Farmington, Farmington Hills
Published November 20, 2013
Digital diet could help put emotions, priorities in shape
By Sherri Kolade firstname.lastname@example.org
FARMINGTON/FARMINGTON HILLS — Excuse me, carbs and gluten, you’ve had your moment.
Now, some in the community are starting to avoid the often-addicting powers of technology that leave them feeling mentally stuffed and bloated. They’re going on a digital diet.
On Nov. 11, Royal Oak-based Mark Ostach, also known as the Digital Diet Guy, told community members how to go on a digital diet by managing their time online and reducing stress from being constantly connected. The Farmington Area Jaycees, a personal and professional development organization, sponsored the event at Oakland Community College’s Orchard Ridge Campus.
The Farmington Area Jaycees is part of the Michigan Junior Chamber and Junior Chamber International, for members between the ages of 21 and 40.
Ostach said one of the easy ways to go on a digital diet is buying an alarm clock instead of using a cellphone to wake you up.
“Getting back to the old-school alarm clock goes a long way,” he said. “It creates a healthy distance between your phone.”
Also, not using technological devices during a lunch break or when eating meals allows for the chance to eat and enjoy the company around you.
“This way, you can actually enjoy your meal with your family and have a chance to connect one-on-one with the folks in front of you.”
He added that if you feel like your phone or other device is your fifth appendage, or you feel constantly plugged in, it is time to take a break.
Farmington Area Jaycees President Angela Wolf said reducing the usage of technology is key to staying mentally fit.
“Technology is great, but because we are so attached to it, we don’t have that downtime,” Wolf said a day after the event.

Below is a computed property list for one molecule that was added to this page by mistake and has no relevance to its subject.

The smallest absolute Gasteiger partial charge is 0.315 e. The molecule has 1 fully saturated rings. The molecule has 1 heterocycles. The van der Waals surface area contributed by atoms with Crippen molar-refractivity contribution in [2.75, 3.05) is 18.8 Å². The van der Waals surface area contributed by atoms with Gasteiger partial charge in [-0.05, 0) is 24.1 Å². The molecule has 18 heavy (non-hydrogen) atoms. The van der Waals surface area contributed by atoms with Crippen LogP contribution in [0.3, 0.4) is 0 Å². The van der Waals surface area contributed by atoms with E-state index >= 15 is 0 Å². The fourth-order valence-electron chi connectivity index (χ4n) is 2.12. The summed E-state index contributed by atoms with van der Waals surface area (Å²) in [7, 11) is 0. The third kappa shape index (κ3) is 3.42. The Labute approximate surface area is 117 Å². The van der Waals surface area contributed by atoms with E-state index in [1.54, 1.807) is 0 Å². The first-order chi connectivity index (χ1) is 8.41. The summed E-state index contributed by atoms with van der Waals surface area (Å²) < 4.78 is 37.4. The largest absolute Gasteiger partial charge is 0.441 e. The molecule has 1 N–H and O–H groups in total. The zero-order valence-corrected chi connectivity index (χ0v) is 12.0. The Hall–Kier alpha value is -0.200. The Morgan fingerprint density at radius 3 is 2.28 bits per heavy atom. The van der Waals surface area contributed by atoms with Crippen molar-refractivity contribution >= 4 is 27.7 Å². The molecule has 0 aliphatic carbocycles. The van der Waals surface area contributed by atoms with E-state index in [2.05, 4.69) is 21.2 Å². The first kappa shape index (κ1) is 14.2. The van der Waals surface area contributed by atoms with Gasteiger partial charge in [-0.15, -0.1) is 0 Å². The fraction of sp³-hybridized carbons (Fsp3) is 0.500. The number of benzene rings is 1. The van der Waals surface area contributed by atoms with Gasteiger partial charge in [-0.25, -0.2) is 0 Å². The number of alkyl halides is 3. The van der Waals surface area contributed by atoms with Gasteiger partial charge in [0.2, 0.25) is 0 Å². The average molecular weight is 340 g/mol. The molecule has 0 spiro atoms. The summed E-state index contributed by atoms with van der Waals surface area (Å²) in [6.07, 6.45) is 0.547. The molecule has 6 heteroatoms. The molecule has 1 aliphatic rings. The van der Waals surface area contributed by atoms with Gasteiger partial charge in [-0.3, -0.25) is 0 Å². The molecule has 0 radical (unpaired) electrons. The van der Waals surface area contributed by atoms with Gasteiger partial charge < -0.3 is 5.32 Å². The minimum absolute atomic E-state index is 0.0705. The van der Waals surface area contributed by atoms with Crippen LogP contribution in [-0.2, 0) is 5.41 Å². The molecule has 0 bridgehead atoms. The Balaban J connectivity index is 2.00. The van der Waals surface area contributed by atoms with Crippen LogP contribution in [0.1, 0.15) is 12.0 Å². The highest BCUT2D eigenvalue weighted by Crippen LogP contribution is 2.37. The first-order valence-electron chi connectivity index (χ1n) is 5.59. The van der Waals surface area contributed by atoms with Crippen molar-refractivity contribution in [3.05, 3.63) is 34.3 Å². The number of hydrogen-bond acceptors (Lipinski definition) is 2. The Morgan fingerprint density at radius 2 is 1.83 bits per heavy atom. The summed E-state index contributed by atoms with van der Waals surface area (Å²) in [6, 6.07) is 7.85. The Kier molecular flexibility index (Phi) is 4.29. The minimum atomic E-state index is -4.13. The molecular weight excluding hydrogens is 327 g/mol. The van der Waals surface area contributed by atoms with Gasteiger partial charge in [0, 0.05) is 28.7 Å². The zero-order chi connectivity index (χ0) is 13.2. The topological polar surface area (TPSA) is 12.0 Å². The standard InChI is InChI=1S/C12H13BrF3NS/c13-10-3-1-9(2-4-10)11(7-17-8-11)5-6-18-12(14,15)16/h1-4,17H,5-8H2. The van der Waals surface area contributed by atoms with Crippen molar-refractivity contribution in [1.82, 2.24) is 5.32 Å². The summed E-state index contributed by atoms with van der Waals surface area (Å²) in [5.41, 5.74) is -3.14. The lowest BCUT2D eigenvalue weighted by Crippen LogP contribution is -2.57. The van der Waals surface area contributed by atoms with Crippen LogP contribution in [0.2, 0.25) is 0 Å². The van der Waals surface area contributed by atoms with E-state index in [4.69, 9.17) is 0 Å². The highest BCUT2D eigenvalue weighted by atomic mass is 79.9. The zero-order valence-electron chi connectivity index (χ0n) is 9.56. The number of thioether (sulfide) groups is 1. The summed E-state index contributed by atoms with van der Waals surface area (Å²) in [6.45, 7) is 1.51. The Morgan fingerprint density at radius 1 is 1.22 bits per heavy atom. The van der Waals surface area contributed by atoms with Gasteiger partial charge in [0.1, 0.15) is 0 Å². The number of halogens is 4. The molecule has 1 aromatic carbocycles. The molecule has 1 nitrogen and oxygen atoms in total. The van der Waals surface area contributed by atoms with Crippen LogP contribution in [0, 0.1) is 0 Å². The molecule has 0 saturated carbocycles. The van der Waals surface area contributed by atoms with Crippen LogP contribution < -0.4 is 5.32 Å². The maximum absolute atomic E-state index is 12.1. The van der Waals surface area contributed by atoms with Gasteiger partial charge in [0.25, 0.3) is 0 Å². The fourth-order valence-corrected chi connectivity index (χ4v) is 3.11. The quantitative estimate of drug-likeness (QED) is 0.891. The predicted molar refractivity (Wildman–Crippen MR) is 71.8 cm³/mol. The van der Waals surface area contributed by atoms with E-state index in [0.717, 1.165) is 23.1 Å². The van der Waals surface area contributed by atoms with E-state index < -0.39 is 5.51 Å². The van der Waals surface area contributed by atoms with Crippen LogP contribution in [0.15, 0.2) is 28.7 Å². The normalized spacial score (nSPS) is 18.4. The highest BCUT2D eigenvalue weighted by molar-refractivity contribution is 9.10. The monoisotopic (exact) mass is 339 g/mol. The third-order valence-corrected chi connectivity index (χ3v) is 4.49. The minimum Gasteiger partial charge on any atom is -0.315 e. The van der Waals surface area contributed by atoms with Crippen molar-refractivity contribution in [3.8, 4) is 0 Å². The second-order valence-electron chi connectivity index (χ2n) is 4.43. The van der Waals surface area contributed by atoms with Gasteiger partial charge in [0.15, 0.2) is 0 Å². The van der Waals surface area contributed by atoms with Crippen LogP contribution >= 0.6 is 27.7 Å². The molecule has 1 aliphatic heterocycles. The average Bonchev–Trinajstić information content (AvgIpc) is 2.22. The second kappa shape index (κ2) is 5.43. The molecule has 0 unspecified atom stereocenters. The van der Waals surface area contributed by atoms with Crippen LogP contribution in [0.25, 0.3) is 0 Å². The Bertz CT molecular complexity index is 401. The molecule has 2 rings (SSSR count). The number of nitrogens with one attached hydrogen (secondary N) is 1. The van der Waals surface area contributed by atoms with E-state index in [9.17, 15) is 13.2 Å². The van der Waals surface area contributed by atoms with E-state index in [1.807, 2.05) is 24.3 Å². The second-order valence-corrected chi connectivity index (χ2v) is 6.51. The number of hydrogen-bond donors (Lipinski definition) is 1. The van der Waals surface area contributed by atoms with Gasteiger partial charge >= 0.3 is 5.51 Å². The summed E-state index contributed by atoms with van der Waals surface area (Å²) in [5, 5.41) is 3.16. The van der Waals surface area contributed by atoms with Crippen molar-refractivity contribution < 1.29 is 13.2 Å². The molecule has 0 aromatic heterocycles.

She said Ostach mentioned that the first thing many people do when they wake up is look at their phones or other gadgets; it is also the last thing they do before they go to sleep.
“We have so much information coming at us, we don’t digest it the same way if we sat down and read a book the way we used to, before technology,” she said, adding that the event impacted the attendees’ mindsets toward technology.
“If you ate pizza for two meals every day, how would you feel? It is just a balance,” she said.
On Ostach’s website, http://digitaldietguy.com, it lists reasons technology addiction needs immediate attention. Some items include cyberbullying, texting while driving and digital drama, which can cause depression, anxiety and mood swings.
Some signs of addictive cellphone patterns include often thinking about calls or messages, spending time on the phone versus engaging with family and friends, and feeling upset when not on the phone.
Adam Denison of the Farmington Area Jaycees said the event taught him things about technology addiction.
“It was very eye-opening,” he said. “I’m very guilty about some of the things (Ostach) was talking about — everything from looking at my email the minute I get up to checking it when I am waiting in line at lunch and … always being connected,” he said.
The day after the presentation, he decided to do something different after his alarm clock on his cellphone went off: He turned off his phone.
“I didn’t look at any emails or Facebook until I got to work at 8 (a.m.),” he said. “Usually, I kind of check my emails and Facebook before I even (leave) the house.”
He added that during the event, Ostach showed advertisements from the ’40s and ’50s of babies encouraging their mothers to smoke to increase their health.
“It is absolutely ludicrous,” he said.
Denison said Ostach made the point that people will look back in 50 years and think the same thing about digital devices and say, “We can’t believe we ever let our kids use cellphones and … how crazy were we?” he said. “No one is really talking about the social impact that our heavy reliance on technology is causing.”